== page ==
Linked Questions

7 votes
3 answers
318k views

Haven't got or haven't gotten? [duplicate]

Which is correct? I haven't gotten any sleep since Monday I haven't got any sleep since Monday (Are both of these sentences wrong? Should I use "I haven't slept since Monday" instead?) Thank you x
Lara's user avatar
  • 71
6 votes
2 answers
119k views

Shouldn't have got or gotten [duplicate]

Possible Duplicate: Difference between “I have got” and “I have gotten” In this example, my teacher thinks it should be got, but I feel like gotten is better: I shouldn't have got / gotten ...
user36586's user avatar
2 votes
1 answer
25k views

Is 'gotten' a proper/legitimate word? [duplicate]

According to what I was taught as school, the past tense of 'get' is 'got' and 'gotten' is "an American corruption and, therefore, is not a proper word". Example: "Should auld acquaintance be ...
Agi Hammerthief's user avatar
1 vote
1 answer
43k views

Difference between "I've got a cold" and "I've gotten a cold" in American English [duplicate]

I once heard there is a difference in meaning between these two sentences in AmE. Is there any? The possible duplicate Difference between "I have got" and "I have gotten" does not ...
Centaurus's user avatar
  • 50k
0 votes
1 answer
22k views

"...that I have not got", vs. "gotten"? [duplicate]

In such a context as... I have never applied to job that I cannot do, nor to one that I have not gotten. vs. I have never applied to job that I cannot do, nor to one that I have not got. My ...
alex gray's user avatar
  • 367
1 vote
1 answer
13k views

Is the phrase "has got" grammatically correct? [duplicate]

Does "Mary's Got Talent" mean "Mary Has Got Talent"? Is "has got" grammatically correct in this instance?
MarieD's user avatar
  • 11
4 votes
2 answers
10k views

You've got or gotten? [duplicate]

I would like to properly use the verb get in the following sentence: "You've ___ bigger since the last time I saw you, Bobby." Should the past tense got be used or the past participle gotten? I ...
aitía's user avatar
  • 230
0 votes
1 answer
417 views

Have got + adjective (Present Perfect) [duplicate]

this is a question most suited to British speakers! I am aware of the difference between the British and the American "get" conjugation (got-gotten). Now, I have come across the sentence "My cough has ...
Shiro's user avatar
  • 17
1 vote
0 answers
414 views

they would've got away with/would've gotten away with it [duplicate]

Which is right: They would’ve got away with it. They would’ve gotten away with it. I am interested in what we would say in the United Kingdom of Great Britain and Northern Ireland, not in the United ...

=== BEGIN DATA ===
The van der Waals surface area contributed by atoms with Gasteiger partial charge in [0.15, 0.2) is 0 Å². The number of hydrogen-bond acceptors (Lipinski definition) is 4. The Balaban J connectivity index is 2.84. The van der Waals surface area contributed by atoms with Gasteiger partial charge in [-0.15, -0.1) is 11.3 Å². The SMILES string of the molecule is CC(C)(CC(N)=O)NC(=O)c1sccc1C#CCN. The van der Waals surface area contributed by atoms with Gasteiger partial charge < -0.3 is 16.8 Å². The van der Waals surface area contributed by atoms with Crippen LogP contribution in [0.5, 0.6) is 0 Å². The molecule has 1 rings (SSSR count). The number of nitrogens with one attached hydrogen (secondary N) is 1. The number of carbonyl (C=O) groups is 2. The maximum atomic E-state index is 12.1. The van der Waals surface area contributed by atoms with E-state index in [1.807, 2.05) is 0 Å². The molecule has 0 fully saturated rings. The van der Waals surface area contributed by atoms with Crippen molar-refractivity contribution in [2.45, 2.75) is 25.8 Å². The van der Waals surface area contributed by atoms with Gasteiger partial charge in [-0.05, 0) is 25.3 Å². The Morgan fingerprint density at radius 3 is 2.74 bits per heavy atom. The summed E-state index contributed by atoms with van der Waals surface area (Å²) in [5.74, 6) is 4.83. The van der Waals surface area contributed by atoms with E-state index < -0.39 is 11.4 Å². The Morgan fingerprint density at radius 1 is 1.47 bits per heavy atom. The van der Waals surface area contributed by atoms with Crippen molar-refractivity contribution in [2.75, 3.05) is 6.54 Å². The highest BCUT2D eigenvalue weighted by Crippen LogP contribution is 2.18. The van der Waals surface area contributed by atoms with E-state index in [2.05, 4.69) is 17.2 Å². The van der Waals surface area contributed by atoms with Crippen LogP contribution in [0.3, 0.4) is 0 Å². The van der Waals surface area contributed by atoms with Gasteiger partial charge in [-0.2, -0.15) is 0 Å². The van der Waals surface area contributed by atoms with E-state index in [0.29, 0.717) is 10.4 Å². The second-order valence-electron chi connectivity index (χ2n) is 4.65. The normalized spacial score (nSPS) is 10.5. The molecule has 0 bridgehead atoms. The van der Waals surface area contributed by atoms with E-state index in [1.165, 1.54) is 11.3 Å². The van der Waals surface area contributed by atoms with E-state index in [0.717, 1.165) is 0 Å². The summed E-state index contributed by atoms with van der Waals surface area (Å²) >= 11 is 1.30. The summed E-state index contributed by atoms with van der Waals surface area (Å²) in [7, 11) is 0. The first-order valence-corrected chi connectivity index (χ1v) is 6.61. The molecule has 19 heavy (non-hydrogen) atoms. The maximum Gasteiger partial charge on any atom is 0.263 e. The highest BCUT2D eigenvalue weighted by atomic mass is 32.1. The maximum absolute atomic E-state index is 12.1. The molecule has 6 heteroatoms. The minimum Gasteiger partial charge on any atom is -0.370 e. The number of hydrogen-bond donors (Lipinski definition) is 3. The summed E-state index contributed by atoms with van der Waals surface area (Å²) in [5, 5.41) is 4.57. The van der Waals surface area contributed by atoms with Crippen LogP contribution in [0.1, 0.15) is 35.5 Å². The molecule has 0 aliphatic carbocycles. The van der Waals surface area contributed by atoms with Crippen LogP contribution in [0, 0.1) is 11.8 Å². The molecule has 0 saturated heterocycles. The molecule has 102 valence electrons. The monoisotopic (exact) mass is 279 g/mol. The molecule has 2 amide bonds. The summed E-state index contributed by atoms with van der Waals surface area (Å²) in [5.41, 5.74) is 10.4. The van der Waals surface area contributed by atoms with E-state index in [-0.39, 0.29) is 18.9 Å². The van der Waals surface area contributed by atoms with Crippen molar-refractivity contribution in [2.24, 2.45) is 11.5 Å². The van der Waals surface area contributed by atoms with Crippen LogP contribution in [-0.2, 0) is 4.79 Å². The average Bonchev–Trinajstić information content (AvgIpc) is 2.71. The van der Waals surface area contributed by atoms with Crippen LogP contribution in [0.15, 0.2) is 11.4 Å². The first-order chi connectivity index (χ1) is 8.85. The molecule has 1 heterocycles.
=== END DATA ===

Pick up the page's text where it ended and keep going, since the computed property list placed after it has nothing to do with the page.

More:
whichone's user avatar
1 vote
1 answer
263 views

Ambiguity regarding got/gotten usage (in AmE) [duplicate]

I am aware of the way to use got/gotten in BrE vs AmE. I have come across a phrase which, to my eyes at least, seems one where both can be used (we're talking about AmE now). He opened his drawer ...
user avatar
0 votes
1 answer
251 views

Got/Gotten- Is there a trick? [duplicate]

Got/Gotten- Which one should I use and is there a trick?
Ananymous's user avatar
1 vote
0 answers
124 views

American English of "have gotten" [duplicate]

The British discontinued the usage of "gotten" around 300 years ago while the Americans retained its use. "Have gotten" in AmE is therefore preferably to "have got". What is then the difference ...
user304396's user avatar
1 vote
0 answers
54 views

American English [duplicate]

I notice that Americans use the word 'gotten' when we in Britain just use 'got' - is 'gotten' accepted American English, that is, used and accepted in English examination papers, or is it a type of ...
bamboo's user avatar
  • 1,146
0 votes
0 answers
36 views

I get/got/'ve got/'ve gotten/have it [duplicate]

When you want to tell someone that you understand something, you might say, "I get/got/'ve got it." But Q) Do we say "I've gotten it" or "I have it" in place of the above?...
Mr. X's user avatar
  • 651
0 votes
0 answers
34 views

Which sentences are right [duplicate]

i have question. I would like to ask my friend something, he is on holiday. First sentence: Do you have any interesting activities there? - or should i use have you got? Second: Have you ever got ...
user371355's user avatar

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